VANCOUVER, British Columbia – Visual acuity significantly increased after cataract surgery in patients with neovascular age-related macular degeneration, according to a poster presented here at the Association for Research in Vision and Ophthalmology meeting.
In a retrospective observational clinical study, Andrew X. Chen, BS, Case Western Reserve University School of Medicine, Cleveland, and colleagues from Cole Eye Institute evaluated two groups of patients in their 70s who underwent cataract surgery: 188 with wet AMD who received anti-VEGF therapy prior to surgery and 129 with no ocular condition that would affect visual acuity.
“Neovascular AMD affects a lot of people of older age, and cataracts are more common in older people as well, but unfortunately one question that has not been fully elucidated is: What is the impact of cataract surgery in those patients?” Chen told Healio.com/OSN. “What kind of improvement in visual acuity can we expect? Are there certain predictive factors that might be characteristic of the disease that we can say will make you a better or worse candidate for surgery?”
Chen and colleagues checked visual acuity preoperatively and at 1 and 12 months postoperatively, and both groups were found to have a significant increase in visual acuity, “though, understandably, a much more significant one for controls,” he said. “There was, on average, at 12 months postop, a 26-letter improvement for the controls vs. a 10-letter improvement for the wet AMD group, which is unsurprising.”
Chen said they also looked at prognostic factors to determine which patients with wet AMD may be better candidates for surgery and if any can predict how much visual acuity gain patients will have.
Prognostic factors included hemorrhage, active choroidal neovascular lesion, presence of fibrosis, as well as subretinal fluid and geographic atrophy as seen on OCT.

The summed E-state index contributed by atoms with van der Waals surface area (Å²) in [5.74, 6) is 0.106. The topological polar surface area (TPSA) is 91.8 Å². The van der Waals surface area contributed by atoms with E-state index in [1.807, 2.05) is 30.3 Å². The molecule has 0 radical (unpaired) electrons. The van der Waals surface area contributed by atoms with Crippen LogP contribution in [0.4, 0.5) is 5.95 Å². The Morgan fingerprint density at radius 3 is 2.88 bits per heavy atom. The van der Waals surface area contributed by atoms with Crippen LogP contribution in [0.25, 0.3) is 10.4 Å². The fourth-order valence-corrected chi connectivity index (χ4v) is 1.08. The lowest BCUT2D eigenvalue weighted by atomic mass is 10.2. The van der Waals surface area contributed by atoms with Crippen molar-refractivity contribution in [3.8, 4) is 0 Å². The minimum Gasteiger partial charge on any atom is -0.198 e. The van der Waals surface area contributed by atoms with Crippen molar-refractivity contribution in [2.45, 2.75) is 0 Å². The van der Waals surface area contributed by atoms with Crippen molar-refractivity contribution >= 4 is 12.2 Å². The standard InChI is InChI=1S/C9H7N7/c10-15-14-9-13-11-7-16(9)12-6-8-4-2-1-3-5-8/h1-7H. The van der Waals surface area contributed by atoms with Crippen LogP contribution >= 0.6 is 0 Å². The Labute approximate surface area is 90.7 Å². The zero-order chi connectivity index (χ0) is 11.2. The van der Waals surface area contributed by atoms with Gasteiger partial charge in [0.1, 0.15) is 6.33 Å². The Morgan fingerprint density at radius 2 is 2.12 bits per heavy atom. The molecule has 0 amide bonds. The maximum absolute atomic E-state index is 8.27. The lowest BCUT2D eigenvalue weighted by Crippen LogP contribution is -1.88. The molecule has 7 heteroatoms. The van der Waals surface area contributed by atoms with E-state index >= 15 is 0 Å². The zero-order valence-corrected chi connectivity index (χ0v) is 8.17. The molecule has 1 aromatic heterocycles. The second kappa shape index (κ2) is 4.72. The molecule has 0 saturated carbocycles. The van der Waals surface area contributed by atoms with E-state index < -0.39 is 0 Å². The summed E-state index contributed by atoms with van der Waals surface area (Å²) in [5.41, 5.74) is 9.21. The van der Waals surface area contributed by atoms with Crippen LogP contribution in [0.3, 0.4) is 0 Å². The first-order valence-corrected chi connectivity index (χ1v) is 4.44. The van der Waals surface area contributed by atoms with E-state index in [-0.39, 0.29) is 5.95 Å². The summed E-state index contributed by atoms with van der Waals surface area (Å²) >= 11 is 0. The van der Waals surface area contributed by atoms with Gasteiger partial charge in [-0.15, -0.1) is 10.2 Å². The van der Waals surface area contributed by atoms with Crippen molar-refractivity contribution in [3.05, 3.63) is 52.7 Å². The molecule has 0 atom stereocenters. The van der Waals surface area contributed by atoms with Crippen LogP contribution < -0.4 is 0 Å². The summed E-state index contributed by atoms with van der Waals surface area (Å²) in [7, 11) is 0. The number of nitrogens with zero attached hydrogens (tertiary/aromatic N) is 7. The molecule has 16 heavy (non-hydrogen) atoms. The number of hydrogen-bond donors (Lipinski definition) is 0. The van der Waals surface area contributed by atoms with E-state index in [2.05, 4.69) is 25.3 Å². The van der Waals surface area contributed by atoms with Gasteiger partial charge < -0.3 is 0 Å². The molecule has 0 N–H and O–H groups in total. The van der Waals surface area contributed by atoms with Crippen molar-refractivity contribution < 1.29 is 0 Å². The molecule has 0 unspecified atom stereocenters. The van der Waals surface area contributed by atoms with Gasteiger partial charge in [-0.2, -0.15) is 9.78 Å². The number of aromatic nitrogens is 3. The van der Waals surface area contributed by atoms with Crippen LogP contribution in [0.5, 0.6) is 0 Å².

“Of those factors, we found that the preop visual acuity was the only significant predictor of postop visual acuity, with patients who had a lower baseline vision experiencing a greater increase in letters,” he said.
“The clinical question we’re trying to answer is if a patient comes to us and asks if they have cataract surgery, how much will it really improve their vision – that’s the question that matters,” Chen said.
The researchers also looked at the frequency of anti-VEGF injections before and after surgery, “because the question has been raised: Does the cataract surgery itself exacerbate the underlying wet AMD, or are inflammatory changes worse in the disease? We found no difference in injection frequency before and after surgery,” Chen said. “If anything, we found a trend toward fewer injections after surgery. A hypothesis for that might be that they’re on a stable regimen of anti-VEGF therapy, and the disease process is stabilizing.” – by Nancy Hemphill, ELS, FAAO
Chen AX, et al. Visual outcomes following cataract surgery in neovascular age-related macular degeneration patients in routine clinical practice. Presented at: Association for Research in Vision and Ophthalmology; April 28-May 2, 2019; Vancouver, British Columbia.
Disclosures: Chen reports no relevant financial disclosures. Please see study abstract for all other authors’ disclosures.